I’m pleased to announce the publication of a new double issue of Surveillance & Society on “Visibilities and New Models of Policing.” This special issue, guest edited by Keith Spiller and Xavier L'Hoiry, investigates the blurring of boundaries between police and publics, particularly with respect to citizen-based policing schemes. In addition to an editorial introduction and nine curated articles, the issue includes nine regular articles and a number of book reviews.

Please see below and spread the word!


New Issue: Surveillance & Society - Volume 17, Number 3/4 (2019)


Editorial: Visibilities and New Models of Policing (Keith Spiller and Xavier L'Hoiry) [PDF]


When Citizens Are “Actually Doing Police Work”: The Blurring of Boundaries in WhatsApp Neighbourhood Crime Prevention Groups in The Netherlands (Anouk Mols and Jason Pridmore) [PDF]

Watch Groups, Surveillance, and Doing It for Themselves (Keith Spiller and Xavier L'Hoiry) [PDF]

Police Use of Body-Worn Cameras: Challenges of Visibility, Procedural Justice, and Legitimacy (Ermus St. Louis, Alana Saulnier, and Kevin Walby) [PDF]

“The Eyes and Ears on Our Frontlines”: Policing without Police to Counter Violent Extremism (Nicole Nguyen) [PDF]

Monitoring Mogadishu (Alice Hills) [PDF]

Visual Art, Corporeal Economies, and the “New Normal” of Surveillant Policing in the War on Terror (Susan Cahill) [PDF]

Seeing Police: Cinematic Training and the Scripting of Police Vision (Christina Aushana) [PDF]

Humanitarian and Human Rights Surveillance: The Challenge to Border Surveillance and Invisibility? (Özgün E. Topak) [PDF]

Data and Obstacle: Police (Non)Visibility in Research on Protest Policing (Peter Ullrich) [PDF]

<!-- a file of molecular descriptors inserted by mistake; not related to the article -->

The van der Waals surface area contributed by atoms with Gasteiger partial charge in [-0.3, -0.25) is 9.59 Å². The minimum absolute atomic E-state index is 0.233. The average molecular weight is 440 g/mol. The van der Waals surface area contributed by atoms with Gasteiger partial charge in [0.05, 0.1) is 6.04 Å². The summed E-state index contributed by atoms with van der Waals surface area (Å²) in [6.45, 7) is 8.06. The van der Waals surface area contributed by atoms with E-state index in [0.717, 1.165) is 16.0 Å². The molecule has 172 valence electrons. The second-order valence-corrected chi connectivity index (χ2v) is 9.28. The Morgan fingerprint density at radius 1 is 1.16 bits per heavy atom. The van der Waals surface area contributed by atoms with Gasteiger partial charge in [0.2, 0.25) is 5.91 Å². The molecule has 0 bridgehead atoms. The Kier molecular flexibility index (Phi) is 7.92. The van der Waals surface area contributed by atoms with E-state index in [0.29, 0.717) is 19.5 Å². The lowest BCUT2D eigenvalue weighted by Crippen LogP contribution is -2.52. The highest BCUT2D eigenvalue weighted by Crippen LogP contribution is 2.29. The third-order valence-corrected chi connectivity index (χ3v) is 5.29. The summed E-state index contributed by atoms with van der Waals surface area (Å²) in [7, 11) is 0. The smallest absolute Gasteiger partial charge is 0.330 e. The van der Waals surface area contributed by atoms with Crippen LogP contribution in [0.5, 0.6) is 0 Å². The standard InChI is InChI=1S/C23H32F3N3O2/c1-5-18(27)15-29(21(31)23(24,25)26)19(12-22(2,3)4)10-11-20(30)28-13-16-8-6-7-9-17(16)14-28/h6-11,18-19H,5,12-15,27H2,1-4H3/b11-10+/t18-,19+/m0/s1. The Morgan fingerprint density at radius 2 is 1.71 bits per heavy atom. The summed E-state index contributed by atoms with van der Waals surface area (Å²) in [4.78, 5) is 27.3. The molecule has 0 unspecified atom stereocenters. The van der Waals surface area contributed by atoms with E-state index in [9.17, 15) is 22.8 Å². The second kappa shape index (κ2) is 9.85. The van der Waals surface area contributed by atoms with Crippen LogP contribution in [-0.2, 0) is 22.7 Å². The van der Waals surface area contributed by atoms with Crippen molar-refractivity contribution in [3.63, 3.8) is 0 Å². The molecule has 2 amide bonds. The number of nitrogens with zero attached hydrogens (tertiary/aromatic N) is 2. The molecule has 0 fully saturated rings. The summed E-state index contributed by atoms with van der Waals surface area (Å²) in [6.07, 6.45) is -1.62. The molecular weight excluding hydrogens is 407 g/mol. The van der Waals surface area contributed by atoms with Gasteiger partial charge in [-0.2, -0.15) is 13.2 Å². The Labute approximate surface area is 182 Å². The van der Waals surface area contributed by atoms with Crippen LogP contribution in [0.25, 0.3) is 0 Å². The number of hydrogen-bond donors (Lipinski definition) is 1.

Regular Articles

Uncertain Archives: Approaching the Unknowns, Errors, and Vulnerabilities of Big Data through Cultural Theories of the Archive (Daniela Agostinho, Catherine D'Ignazio, Annie Ring, Nanna Bonde Thylstrup, and Kristin Veel) [PDF]

The Work of Art in the Age of Artificial Intelligence: What Artists Can Teach Us About the Ethics of Data Practice (Luke Stark and Kate Crawford) [PDF]

Predictive Policing for Reform? Indeterminacy and Intervention in Big Data Policing (Aaron Shapiro) [PDF]

Off the Record? Arrestee Concerns about the Manipulation, Modification, and Misrepresentation of Police Body-Worn Camera Footage (Emmeline Taylor and Murray Lee) [PDF]

Cat-and-Mouse Games: Dataveillance and Performativity in Urban Schools (Roderic Crooks) [PDF]

Database-Driven Empowering Surveillance: Definition and Assessment of Effectiveness (Shaul A. Duke) [PDF]

Resisting Digital Surveillance Reform: The Arguments and Tactics of Communications Service Providers (Wil Chivers) [PDF]

Exploring Consciousness: The Online Community’s Understanding of Mobile Technology Surveillance (Mathew Zaia) [PDF]

Designed for Threat: Surveillance, Mass Shootings, and Pre-emptive Design in School Architecture (Alexandra Louise Bevan) [PDF]

Book Reviews

Review of McCulloch and Wilson's Pre-Crime: Pre-Emption, Precaution, and the Future (Justin Gobeil) [PDF]

Review of Choudry's Activists and the Surveillance State: Learning from Repression (Jeffrey Shantz) [PDF]

Review of Taylor's Fight the Power: African Americans and the Long History of Police Brutality in New York City (Ermus St. Louis) [PDF]

Review of Maurushat’s Ethical Hacking (Gary Genosko) [PDF]

Review of Weizman's Forensic Architecture: Violence at the Threshold of Detectability (Thomas N. Cooke) [PDF]

Review of Ajana's Metric Culture: Ontologies of Self-Tracking Devices (Michael Christensen) [PDF]

Review of Eklundh, Zevnik, and Guittet's Politics of Anxiety (Erin Gibbs Van Brunschot) [PDF]

Review of Lyon's The Culture of Surveillance: Watching as a Way of Life (Benjamin J. Goold) [PDF]

Review of Hintz, Dencik, and Wahl-Jorgensen's Digital Citizenship in a Datafied Society (Thomas N. Cooke) [PDF]

Torin Monahan, Ph.D.
Department of Communication
The University of North Carolina at Chapel Hill

Co-Editor-in-Chief, Surveillance & Society

Recent Publications:
Monahan, T., & Murakami Wood, D. (eds.) 2018. Surveillance Studies: A Reader.

**************************************************** This is a message from the SURVEILLANCE listserv for research and teaching in surveillance studies. To unsubscribe, please send the following message to <[log in to unmask]>: UNSUBSCRIBE SURVEILLANCE For further help, please visit: ****************************************************